While suburban areas are the fastest adopters on the residential front, a target area for growth will be commercial & public charging infrastructure. Suburbs often have a lower concentration of publicly available chargers, which limits charging to homeowners. Thanks to the rising cost of housing, more highly educated professionals are renting outside of urban areas. Increasing the number of publicly available chargers will ensure renters aren’t left behind.
Where will EV take off next?
Areas at the forefront of EV adoption, such as the San Francisco and New York City suburbs, will soon be reaching peak saturation. Based on our data, we’ve identified a second wave of EV adoption in other suburban and exurban areas across the US. These areas are, overall, more affordable than major metropolitan areas, but are close to colleges and universities and generally contain highly educated, middle-income Americans. Here are a few of the areas where data attributes indicate a coming adoption wave:
- Suburban Chicago
- Rochester, NY
- Kansas City, MO
- Lancaster, PA
- Manchester, NH
- Fort Lauderdale, FL
- Columbus, OH
Download the report to zoom in on these areas and others where consumers have a high propensity for EV adoption.
Promoting Equity in Urban and Rural Areas
Despite all of the progress, large swaths of the US map are red, meaning that consumers in these areas face serious roadblocks to transportation electrification. A majority of these areas are located in the South and the more remote regions of the Midwest. In particular, West Virginia, Alabama, Mississippi, and Arkansas stand out as having the highest concentrations of red segments in the country.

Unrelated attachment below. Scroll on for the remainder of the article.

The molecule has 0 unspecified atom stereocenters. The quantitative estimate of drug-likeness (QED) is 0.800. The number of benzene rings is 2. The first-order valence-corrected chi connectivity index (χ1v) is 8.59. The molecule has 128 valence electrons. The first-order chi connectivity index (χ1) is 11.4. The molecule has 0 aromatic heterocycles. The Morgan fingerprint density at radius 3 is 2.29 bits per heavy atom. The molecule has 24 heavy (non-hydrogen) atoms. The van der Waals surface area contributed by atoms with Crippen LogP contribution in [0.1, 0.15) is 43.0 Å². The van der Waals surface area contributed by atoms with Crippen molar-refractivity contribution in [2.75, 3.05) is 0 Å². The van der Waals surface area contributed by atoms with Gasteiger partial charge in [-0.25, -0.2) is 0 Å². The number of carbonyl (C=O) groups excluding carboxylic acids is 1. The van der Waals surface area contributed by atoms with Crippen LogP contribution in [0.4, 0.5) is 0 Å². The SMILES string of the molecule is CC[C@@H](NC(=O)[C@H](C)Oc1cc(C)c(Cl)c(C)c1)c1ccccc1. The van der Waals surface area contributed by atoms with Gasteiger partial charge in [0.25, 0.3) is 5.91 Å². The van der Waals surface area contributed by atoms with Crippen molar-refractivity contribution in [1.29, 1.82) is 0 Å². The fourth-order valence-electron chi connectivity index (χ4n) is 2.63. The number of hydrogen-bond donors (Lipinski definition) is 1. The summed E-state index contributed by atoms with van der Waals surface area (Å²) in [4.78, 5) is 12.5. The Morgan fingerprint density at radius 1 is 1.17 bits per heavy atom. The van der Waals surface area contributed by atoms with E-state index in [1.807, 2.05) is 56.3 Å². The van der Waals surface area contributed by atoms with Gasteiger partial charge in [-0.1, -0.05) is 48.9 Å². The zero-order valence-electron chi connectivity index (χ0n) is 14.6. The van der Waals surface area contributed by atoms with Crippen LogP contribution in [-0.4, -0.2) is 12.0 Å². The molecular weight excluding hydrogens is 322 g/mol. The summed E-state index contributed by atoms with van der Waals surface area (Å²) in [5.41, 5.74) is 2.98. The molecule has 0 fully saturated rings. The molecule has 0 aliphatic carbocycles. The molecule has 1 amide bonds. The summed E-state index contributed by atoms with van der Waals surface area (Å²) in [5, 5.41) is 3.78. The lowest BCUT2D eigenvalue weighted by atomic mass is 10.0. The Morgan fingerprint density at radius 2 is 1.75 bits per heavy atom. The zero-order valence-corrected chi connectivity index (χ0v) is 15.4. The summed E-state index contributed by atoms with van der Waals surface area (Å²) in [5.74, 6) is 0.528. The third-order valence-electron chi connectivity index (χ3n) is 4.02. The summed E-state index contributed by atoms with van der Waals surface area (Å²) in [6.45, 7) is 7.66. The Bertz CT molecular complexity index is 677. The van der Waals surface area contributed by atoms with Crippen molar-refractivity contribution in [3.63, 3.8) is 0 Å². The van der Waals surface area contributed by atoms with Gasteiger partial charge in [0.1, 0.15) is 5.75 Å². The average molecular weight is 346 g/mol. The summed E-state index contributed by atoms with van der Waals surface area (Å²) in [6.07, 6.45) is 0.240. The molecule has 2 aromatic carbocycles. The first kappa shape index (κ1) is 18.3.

There are multiple barriers to transportation electrification in these largely rural areas with poverty rates above the national average. Money is at the top of the list: lower income and higher unemployment means that even used EVs are far out of price range for these consumers. Pair that with less concern about climate change and frequent long-distance drives across mountainous terrain, and it becomes clear why these areas won’t be ready to adopt anytime soon.
Expanding public charging infrastructure strategically and offering economic incentives beyond a relatively small refund will be crucial to removing roadblocks for individual consumers. Personalizing educational outreach and amplifying supportive community voices will be valuable tools. Additionally, since a higher percentage of consumers in red areas rent their homes, treating landlords like customers – even if they aren’t technically paying energy bills – can promote equity.
It should also be noted that many of these red areas contain interstate highways, and EVs from other states will be passing through. Partnerships between utilities, state and local governments, and the private sector – particularly gas stations and fast-food restaurants – offer a way forward.
To learn more about BlastPoint’s EV solutions, click here.